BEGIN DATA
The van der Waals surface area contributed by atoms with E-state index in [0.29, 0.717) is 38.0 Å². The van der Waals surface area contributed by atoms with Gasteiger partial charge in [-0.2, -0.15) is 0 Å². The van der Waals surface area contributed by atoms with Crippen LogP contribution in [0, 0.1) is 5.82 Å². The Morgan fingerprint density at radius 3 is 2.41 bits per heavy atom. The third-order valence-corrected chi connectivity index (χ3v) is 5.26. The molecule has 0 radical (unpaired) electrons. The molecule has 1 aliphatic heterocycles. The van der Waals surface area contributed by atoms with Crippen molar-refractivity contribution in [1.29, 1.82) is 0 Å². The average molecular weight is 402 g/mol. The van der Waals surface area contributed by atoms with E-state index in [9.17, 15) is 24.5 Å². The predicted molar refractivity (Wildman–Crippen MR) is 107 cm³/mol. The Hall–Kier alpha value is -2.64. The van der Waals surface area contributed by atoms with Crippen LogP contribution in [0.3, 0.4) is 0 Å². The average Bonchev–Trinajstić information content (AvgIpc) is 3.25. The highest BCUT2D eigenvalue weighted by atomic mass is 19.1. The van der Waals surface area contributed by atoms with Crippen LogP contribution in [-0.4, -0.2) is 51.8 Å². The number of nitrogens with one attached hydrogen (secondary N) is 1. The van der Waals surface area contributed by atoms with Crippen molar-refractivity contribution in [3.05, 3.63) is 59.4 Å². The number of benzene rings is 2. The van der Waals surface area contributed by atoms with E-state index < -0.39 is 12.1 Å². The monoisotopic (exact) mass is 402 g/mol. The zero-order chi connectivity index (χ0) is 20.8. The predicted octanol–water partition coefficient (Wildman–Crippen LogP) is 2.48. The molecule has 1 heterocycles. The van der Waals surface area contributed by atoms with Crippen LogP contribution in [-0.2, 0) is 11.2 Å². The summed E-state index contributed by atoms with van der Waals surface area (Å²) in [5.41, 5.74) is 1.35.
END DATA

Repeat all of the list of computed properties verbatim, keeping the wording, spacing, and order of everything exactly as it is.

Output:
The van der Waals surface area contributed by atoms with E-state index in [0.29, 0.717) is 38.0 Å². The van der Waals surface area contributed by atoms with Gasteiger partial charge in [-0.2, -0.15) is 0 Å². The van der Waals surface area contributed by atoms with Crippen LogP contribution in [0, 0.1) is 5.82 Å². The Morgan fingerprint density at radius 3 is 2.41 bits per heavy atom. The third-order valence-corrected chi connectivity index (χ3v) is 5.26. The molecule has 0 radical (unpaired) electrons. The molecule has 1 aliphatic heterocycles. The van der Waals surface area contributed by atoms with Crippen molar-refractivity contribution in [1.29, 1.82) is 0 Å². The average molecular weight is 402 g/mol. The van der Waals surface area contributed by atoms with E-state index in [9.17, 15) is 24.5 Å². The predicted molar refractivity (Wildman–Crippen MR) is 107 cm³/mol. The Hall–Kier alpha value is -2.64. The van der Waals surface area contributed by atoms with Crippen LogP contribution in [0.3, 0.4) is 0 Å². The average Bonchev–Trinajstić information content (AvgIpc) is 3.25. The highest BCUT2D eigenvalue weighted by atomic mass is 19.1. The van der Waals surface area contributed by atoms with Crippen LogP contribution in [-0.4, -0.2) is 51.8 Å². The number of nitrogens with one attached hydrogen (secondary N) is 1. The van der Waals surface area contributed by atoms with Crippen molar-refractivity contribution in [3.05, 3.63) is 59.4 Å². The number of benzene rings is 2. The van der Waals surface area contributed by atoms with E-state index < -0.39 is 12.1 Å². The monoisotopic (exact) mass is 402 g/mol. The zero-order chi connectivity index (χ0) is 20.8. The predicted octanol–water partition coefficient (Wildman–Crippen LogP) is 2.48. The molecule has 1 heterocycles. The van der Waals surface area contributed by atoms with Crippen LogP contribution in [-0.2, 0) is 11.2 Å². The summed E-state index contributed by atoms with van der Waals surface area (Å²) in [5.41, 5.74) is 1.35.